PAGE 13

On an August evening in Afghanistan, Sta Sgt. Cody Rhode and his fellow Marines were nearing the end of their deployment and anticipating the return home. Until then, they went about their normal routines. It was a joyful time for the Marines, Rhode said. He didnt know he would soon be running for his life. Rhode was among at least six others involved in an Aug. 10 shooting on their forward operating base in Garmsir District. e Marines attempted to escape the shooter through a small gap between a chain-link fence and wall of their location. (e objective) was getting everybody through the fence, and back to the compound to let everybody else know that this is whats going on outside, Rhode said. Rhode was the last one to get through the fence, but not before being shot four times, in the shoulder and leg. Rhode said he barely noticed the rst four wounds because of his high adrenaline. But the fth shot shattered his elbow; he knew it was broken because he could see his arm dangling. Despite this, Rhode kept running to warn his fellow Marines and sailors of the situation. Rhode managed to reach safety, where his wounds were treated by a corpsman. (e corpsman and my fellow Marines) took care of me, Rhode said. (e Marines) did whatever they could for everybody else (the Marines and sailors) did everything they were trained to do. Im proud of them. Rhode was rst medically evacuated nearby to Camp Dwyer, then moved to other locations to undergo a total of six surgeries. He continues to recover today. But the attack ultimately cost 3rd Marine Regiment the lives of Sta Sgt. Scott E. Dickinson, Cpl. Richard A. Rivera Jr. and Lance Cpl. Gregory T. Buckley, who were honored Oct. 29 in a memorial at Dewey Square. e loss of his fellow Marines was huge for Rhode. ey became close while working together throughout the year. It felt like he lost family members. Youre not just work partners, Rhode said of his fellow Marines. Youre not just people who do a job together. You had to be more than that. While being transported from place to place, receiving surgery for his wounds, Rhode also thought about his wife and children at home, and hoped they were doing well. He said he was proud of his wife for all she had done during his recovery process. Rhode received a Purple Heart Medal Nov. 2 for the injuries he sustained in the attack. e 28-year-old was presented with the medal in a formation near the 1st Battalion, 12th Marine Regiment oces. He is an extremely humble Marine who is grateful for the support he has received throughout his healing process, said 1st Sgt. Justin L. Ezell, the Headquarters Battery rst sergeant for 1st Bn., 12th Marines. A native of Rogers, City, Mich., Rhode enlisted in the Corps to be a part of something bigger than himself. While most recently deployed to Helmand provinces Garmsir District, Rhode was a mobile team platoon sergeant with the Police Advisory Team of 3rd Battalion, 8th Marine Regiment, contributing to the training needs of the Afghan National Police. His duties included leading the ANP and his fellow Marines on patrols and overseeing his Mobile Team. Our time there was spent patrolling the area daily in combined patrols or Marine patrols, Rhodes said. e men were tough, always ready at a moments notice and procient in all areas of policing and patrolling. Rhode has since left Marine Corps Base Hawaii and is now assigned to Wounded Warrior Battalion West Detachment Balboa, at the Naval Medical Center in San Diego. He continues to go through physical therapy. ough four of his wounds have healed into small scars, the biggest scar is on his elbow. Rhode is unable to fully bend his arm inward because of the plate that currently holds his elbow together. He still has a long journey to go in the recovery process, but has already made leaps and bounds in the arduous course of mending the wounds he has received, Ezell said. is Marine is a true warrior and seless leader of Marines. Although he is not sure what hell do upon leaving the Corps, Rhode hopes to be in a position where he can help other people. For now, he plans to stay in the Marine Corps until retirement. I dont know what the future holds for me, Rhode said. But Ive got a good family and the Marine Corps to help me gure that out. bit is an orbit around Earth thats about 23 hours, 56 minutes and 4 seconds around, matching the planets rotation period. For an observer on the ground, an object in geosynchronous orbit returns daily to the same position in the sky. e SST telescope achieved rst light in February 2011 and then went through an extensive checkout period and ne-alignment phase that readied the system for a demonstration beginning in October 2011. e DARPA test and evaluation period was completed in August. e telescope is now based in New Mexico, but moving it to Australia will allow it to cover a more densely populated region of the geostationary satellite belt, according to a fact sheet. Sarges good day went bad System THE PERISCOPE, NSB KINGS BAY, Thursday, November 22, 2012 13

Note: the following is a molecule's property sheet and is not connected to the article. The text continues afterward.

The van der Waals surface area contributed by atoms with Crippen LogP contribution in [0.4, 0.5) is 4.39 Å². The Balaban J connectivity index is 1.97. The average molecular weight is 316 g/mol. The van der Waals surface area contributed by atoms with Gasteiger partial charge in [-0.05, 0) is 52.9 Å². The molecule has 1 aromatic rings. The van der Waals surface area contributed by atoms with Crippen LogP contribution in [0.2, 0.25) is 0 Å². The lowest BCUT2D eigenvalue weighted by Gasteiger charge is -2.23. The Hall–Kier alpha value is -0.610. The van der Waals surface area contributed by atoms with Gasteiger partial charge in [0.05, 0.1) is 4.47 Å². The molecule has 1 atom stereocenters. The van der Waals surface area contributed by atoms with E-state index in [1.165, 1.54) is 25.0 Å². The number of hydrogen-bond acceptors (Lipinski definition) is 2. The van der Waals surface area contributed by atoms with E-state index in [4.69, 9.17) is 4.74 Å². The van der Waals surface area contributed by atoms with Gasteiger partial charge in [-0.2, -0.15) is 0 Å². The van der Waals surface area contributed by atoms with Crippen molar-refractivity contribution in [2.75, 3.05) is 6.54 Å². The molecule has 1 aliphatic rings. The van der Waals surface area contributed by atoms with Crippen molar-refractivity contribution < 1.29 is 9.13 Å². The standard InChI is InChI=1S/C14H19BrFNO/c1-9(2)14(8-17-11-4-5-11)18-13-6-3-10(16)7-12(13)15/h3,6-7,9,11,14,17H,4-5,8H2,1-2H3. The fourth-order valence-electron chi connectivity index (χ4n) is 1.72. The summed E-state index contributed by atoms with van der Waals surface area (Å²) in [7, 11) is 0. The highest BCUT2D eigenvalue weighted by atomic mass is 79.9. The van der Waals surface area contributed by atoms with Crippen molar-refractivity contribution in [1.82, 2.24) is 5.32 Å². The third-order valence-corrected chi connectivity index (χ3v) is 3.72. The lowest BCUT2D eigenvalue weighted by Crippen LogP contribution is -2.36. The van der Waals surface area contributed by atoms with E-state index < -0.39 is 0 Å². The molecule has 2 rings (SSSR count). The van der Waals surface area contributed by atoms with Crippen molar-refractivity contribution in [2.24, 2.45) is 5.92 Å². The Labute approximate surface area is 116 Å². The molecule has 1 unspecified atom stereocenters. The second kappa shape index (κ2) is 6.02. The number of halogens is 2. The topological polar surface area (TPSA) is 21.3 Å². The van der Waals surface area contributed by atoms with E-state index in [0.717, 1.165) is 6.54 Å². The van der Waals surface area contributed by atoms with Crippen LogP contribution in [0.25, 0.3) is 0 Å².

PAGE 14

14 THE PERISCOPE, NSB KINGS BAY, Thursday, November 22, 2012

PAGE 15

THE PERISCOPE, NSB KINGS BAY, Thursday, November 22, 2012 15

PAGE 16

16 THE PERISCOPE, NSB KINGS BAY, Thursday, November 22, 2012